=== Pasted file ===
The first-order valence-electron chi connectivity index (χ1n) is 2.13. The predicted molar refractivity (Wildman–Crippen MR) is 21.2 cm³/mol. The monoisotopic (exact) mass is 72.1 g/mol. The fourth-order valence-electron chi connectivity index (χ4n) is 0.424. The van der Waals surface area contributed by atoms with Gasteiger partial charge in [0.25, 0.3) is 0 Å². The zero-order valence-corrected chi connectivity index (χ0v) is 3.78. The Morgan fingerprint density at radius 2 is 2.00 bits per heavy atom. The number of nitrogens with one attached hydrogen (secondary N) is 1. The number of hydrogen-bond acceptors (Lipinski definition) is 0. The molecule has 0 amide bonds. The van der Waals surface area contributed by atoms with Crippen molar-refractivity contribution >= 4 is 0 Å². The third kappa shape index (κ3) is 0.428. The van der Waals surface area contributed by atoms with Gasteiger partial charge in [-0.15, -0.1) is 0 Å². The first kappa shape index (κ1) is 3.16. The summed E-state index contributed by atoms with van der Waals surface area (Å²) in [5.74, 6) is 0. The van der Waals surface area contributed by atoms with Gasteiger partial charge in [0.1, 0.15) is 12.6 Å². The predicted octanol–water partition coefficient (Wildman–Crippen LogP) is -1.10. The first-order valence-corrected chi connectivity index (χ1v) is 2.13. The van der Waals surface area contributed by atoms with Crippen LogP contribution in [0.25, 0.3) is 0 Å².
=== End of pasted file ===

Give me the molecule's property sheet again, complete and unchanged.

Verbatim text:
The first-order valence-electron chi connectivity index (χ1n) is 2.13. The predicted molar refractivity (Wildman–Crippen MR) is 21.2 cm³/mol. The monoisotopic (exact) mass is 72.1 g/mol. The fourth-order valence-electron chi connectivity index (χ4n) is 0.424. The van der Waals surface area contributed by atoms with Gasteiger partial charge in [0.25, 0.3) is 0 Å². The zero-order valence-corrected chi connectivity index (χ0v) is 3.78. The Morgan fingerprint density at radius 2 is 2.00 bits per heavy atom. The number of nitrogens with one attached hydrogen (secondary N) is 1. The number of hydrogen-bond acceptors (Lipinski definition) is 0. The molecule has 0 amide bonds. The van der Waals surface area contributed by atoms with Crippen molar-refractivity contribution >= 4 is 0 Å². The third kappa shape index (κ3) is 0.428. The van der Waals surface area contributed by atoms with Gasteiger partial charge in [-0.15, -0.1) is 0 Å². The first kappa shape index (κ1) is 3.16. The summed E-state index contributed by atoms with van der Waals surface area (Å²) in [5.74, 6) is 0. The van der Waals surface area contributed by atoms with Gasteiger partial charge in [0.1, 0.15) is 12.6 Å². The predicted octanol–water partition coefficient (Wildman–Crippen LogP) is -1.10. The first-order valence-corrected chi connectivity index (χ1v) is 2.13. The van der Waals surface area contributed by atoms with Crippen LogP contribution in [0.25, 0.3) is 0 Å².